Halifax was quickly maturing as a community and quickly grew to 50,000 by the early 1900s. In 1802, Saint Mary’s was Halifax’s first university with the founding of Saint Mary’s, with Dalhousie University following in 1818. Samuel Cunard started a Halifax-based shipping empire in 1839, later adding steam-powered ships so he could guarantee timely trans-oceanic delivery of the Royal Mail. In 1842, the City of Halifax was incorporated, electing its first mayor. One of the wealthiest cities in the colonies, Halifax was the birthplace for two of Canada’s biggest financial institutions: the Royal Bank of Canada and the Bank of Nova Scotia (in 1832).
By 1861, Nova Scotians approved joining a union of the North American Provinces, followed by the 1864 Charlottetown Conference that led to the formation of Canada on July 1st, 1867 under the British North America Act. The new nation included New Brunswick, Nova Scotia, Upper Canada, and Lower Canada, with PEI joining in 1873, and Newfoundland much later, in 1949.
In 1876, a new railway connected Nova Scotia to Central Canada, and an 1881 provincial rail line connected major towns. Ocean-going trade and shipbuilding boomed in Yarmouth and Halifax. Coal mining near Springhill and Amherst helped to power the new steam ships. Following the1913 sinking of the Titanic nearby, many bodies were buried in Halifax.
During the First World War (then called “the Great War”), Halifax was the assembly point for shipping convoys, which enabled the navy to protect trans-Atlantic shipping form the fleets of German submarines (U-boats). The Halifax Explosion occurred December 6, 1917 when the French Steamship “Mont Blanc” and the Belgian Steamer “Imo”, carrying 400,000 pounds of TNT, collided in the Halifax Harbour, caught fire, and exploded killing 1900 people instantly, and injuring over 9000 and destroying 1600 buildings. It was the largest man-made explosion in history, prior to the atomic era, and was felt and heard in Sydney, Cape Bretton, 420 km away.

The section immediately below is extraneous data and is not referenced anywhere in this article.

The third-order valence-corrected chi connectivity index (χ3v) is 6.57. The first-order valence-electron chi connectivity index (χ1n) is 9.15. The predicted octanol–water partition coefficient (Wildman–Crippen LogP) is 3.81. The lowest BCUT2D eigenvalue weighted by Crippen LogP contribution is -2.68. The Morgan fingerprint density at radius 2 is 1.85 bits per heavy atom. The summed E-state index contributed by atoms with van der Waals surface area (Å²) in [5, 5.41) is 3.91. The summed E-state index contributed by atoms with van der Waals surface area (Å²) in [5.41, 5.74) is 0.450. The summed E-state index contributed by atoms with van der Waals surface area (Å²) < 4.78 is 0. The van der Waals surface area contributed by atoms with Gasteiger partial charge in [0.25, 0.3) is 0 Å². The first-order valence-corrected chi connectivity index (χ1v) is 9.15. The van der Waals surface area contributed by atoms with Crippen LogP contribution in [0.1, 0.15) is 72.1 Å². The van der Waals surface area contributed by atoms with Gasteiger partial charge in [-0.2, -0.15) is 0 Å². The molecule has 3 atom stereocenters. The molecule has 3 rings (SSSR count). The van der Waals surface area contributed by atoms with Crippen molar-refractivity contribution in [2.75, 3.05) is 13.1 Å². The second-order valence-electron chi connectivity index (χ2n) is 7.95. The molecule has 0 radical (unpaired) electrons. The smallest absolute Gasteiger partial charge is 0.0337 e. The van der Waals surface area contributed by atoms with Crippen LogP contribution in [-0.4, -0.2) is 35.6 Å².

By 1920, the post-war Halifax economy collapsed. Though the age of sail the age of wooden shipbuilding was over, the sail-powered fishing schooner Bluenose was launched in Lunenburg in 1921. Though it fished on the Grand Banks and Scotian Shelf, it was better known for its successive racing victories. After the boat was retired, it sunk off Haiti during World War II. The Bluenose is immortalized on the back of the Canadian dime, and in 1963, the recreated Bluenose II was launched, and is now permanently berthed in Lunenburg as a tourist attraction.
During World War II, Halifax again boomed as a major convoy assembly point. It is now headquarters for the Canadian Armed Forces Maritime Command (navy), and now also has one of the largest container ports in North America. Nova Scotia’s economy has begun to diversify since the end of World War II. The province now has major manufacturing facilities for Michelin Tire, Volvo, Crossley Carrastan Carpet, and Pratt & Whitney. While much of the Atlantic fishery is in decline, Nova Scotia is the country’s largest exporter of lobsters.
In the 1960s and 1970s the harbourfront, now called the Historic Properties, began restoration, and was supplemented by upscale hotels and office development. Architectural gems like Province House and the former Dominion Building, now housing the Art Gallery of Nova Scotia, were restored creating a focal point for the shopping and nightlife along the charming and historical old portions of Halifax.
In 1996 Halifax, Dartmouth, Bedford and Halifax County amalgamated, forming the Halifax Regional Municipality (HRM) and further improved efficiencies for all levels of business and government through the Greater Halifax Partnership.
The recent discovery of natural gas of Sable Island, 250 kilometres south-east of the mainland, on the Scotia Shelf, has led to a boom in oil & gas exploration and development on the province’s continental shelf.